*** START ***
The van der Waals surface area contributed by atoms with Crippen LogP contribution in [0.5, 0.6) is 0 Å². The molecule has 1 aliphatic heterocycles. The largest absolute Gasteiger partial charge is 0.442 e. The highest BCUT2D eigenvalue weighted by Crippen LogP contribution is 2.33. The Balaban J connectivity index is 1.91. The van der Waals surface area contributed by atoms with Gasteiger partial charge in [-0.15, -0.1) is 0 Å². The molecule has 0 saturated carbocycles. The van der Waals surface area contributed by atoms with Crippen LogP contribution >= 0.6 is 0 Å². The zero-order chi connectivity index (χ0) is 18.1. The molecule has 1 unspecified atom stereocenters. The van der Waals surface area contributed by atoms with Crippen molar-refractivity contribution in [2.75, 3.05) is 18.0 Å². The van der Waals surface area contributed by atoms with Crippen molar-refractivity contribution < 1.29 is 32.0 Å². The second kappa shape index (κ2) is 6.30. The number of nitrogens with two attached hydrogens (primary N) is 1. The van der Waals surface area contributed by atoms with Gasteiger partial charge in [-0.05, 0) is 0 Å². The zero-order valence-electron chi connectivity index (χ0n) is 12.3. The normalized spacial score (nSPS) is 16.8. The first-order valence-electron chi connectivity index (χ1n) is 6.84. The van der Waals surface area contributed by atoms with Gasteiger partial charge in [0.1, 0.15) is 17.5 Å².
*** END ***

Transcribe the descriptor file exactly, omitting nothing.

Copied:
The van der Waals surface area contributed by atoms with Crippen LogP contribution in [0.5, 0.6) is 0 Å². The molecule has 1 aliphatic heterocycles. The largest absolute Gasteiger partial charge is 0.442 e. The highest BCUT2D eigenvalue weighted by Crippen LogP contribution is 2.33. The Balaban J connectivity index is 1.91. The van der Waals surface area contributed by atoms with Gasteiger partial charge in [-0.15, -0.1) is 0 Å². The molecule has 0 saturated carbocycles. The van der Waals surface area contributed by atoms with Crippen LogP contribution >= 0.6 is 0 Å². The zero-order chi connectivity index (χ0) is 18.1. The molecule has 1 unspecified atom stereocenters. The van der Waals surface area contributed by atoms with Crippen molar-refractivity contribution in [2.75, 3.05) is 18.0 Å². The van der Waals surface area contributed by atoms with Crippen molar-refractivity contribution < 1.29 is 32.0 Å². The second kappa shape index (κ2) is 6.30. The number of nitrogens with two attached hydrogens (primary N) is 1. The van der Waals surface area contributed by atoms with Gasteiger partial charge in [-0.05, 0) is 0 Å². The zero-order valence-electron chi connectivity index (χ0n) is 12.3. The normalized spacial score (nSPS) is 16.8. The first-order valence-electron chi connectivity index (χ1n) is 6.84. The van der Waals surface area contributed by atoms with Gasteiger partial charge in [0.1, 0.15) is 17.5 Å².